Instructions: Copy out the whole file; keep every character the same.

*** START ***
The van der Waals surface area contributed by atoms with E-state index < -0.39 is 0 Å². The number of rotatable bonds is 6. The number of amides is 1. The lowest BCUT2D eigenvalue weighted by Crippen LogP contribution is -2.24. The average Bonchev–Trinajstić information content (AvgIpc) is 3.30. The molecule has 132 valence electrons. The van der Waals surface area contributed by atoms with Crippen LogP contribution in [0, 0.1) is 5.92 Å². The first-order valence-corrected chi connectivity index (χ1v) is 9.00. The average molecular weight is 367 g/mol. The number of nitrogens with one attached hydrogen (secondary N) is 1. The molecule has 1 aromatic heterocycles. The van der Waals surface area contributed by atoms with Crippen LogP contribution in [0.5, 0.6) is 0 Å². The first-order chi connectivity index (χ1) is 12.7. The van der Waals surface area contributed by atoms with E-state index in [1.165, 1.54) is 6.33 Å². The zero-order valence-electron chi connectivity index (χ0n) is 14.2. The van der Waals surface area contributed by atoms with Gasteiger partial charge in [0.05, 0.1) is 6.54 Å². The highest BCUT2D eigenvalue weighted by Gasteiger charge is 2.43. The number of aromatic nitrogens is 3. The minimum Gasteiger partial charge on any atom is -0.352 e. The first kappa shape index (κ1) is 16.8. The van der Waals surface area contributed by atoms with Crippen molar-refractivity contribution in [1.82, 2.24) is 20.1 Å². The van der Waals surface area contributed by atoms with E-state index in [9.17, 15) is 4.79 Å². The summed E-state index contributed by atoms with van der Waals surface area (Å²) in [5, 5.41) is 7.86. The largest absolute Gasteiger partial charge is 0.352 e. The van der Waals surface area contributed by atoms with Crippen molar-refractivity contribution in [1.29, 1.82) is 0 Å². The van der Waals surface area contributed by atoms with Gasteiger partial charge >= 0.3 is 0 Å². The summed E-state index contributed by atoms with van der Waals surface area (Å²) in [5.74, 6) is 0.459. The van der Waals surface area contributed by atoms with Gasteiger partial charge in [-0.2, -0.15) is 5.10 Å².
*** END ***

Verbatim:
The van der Waals surface area contributed by atoms with E-state index < -0.39 is 0 Å². The number of rotatable bonds is 6. The number of amides is 1. The lowest BCUT2D eigenvalue weighted by Crippen LogP contribution is -2.24. The average Bonchev–Trinajstić information content (AvgIpc) is 3.30. The molecule has 132 valence electrons. The van der Waals surface area contributed by atoms with Crippen LogP contribution in [0, 0.1) is 5.92 Å². The first-order valence-corrected chi connectivity index (χ1v) is 9.00. The average molecular weight is 367 g/mol. The number of nitrogens with one attached hydrogen (secondary N) is 1. The molecule has 1 aromatic heterocycles. The van der Waals surface area contributed by atoms with Crippen LogP contribution in [0.5, 0.6) is 0 Å². The first-order chi connectivity index (χ1) is 12.7. The van der Waals surface area contributed by atoms with E-state index in [1.165, 1.54) is 6.33 Å². The zero-order valence-electron chi connectivity index (χ0n) is 14.2. The van der Waals surface area contributed by atoms with Gasteiger partial charge in [0.05, 0.1) is 6.54 Å². The highest BCUT2D eigenvalue weighted by Gasteiger charge is 2.43. The number of aromatic nitrogens is 3. The minimum Gasteiger partial charge on any atom is -0.352 e. The first kappa shape index (κ1) is 16.8. The van der Waals surface area contributed by atoms with Crippen molar-refractivity contribution in [1.82, 2.24) is 20.1 Å². The van der Waals surface area contributed by atoms with E-state index in [9.17, 15) is 4.79 Å². The summed E-state index contributed by atoms with van der Waals surface area (Å²) in [5, 5.41) is 7.86. The largest absolute Gasteiger partial charge is 0.352 e. The van der Waals surface area contributed by atoms with Crippen molar-refractivity contribution in [1.29, 1.82) is 0 Å². The van der Waals surface area contributed by atoms with Gasteiger partial charge >= 0.3 is 0 Å². The summed E-state index contributed by atoms with van der Waals surface area (Å²) in [5.74, 6) is 0.459. The van der Waals surface area contributed by atoms with Gasteiger partial charge in [-0.2, -0.15) is 5.10 Å².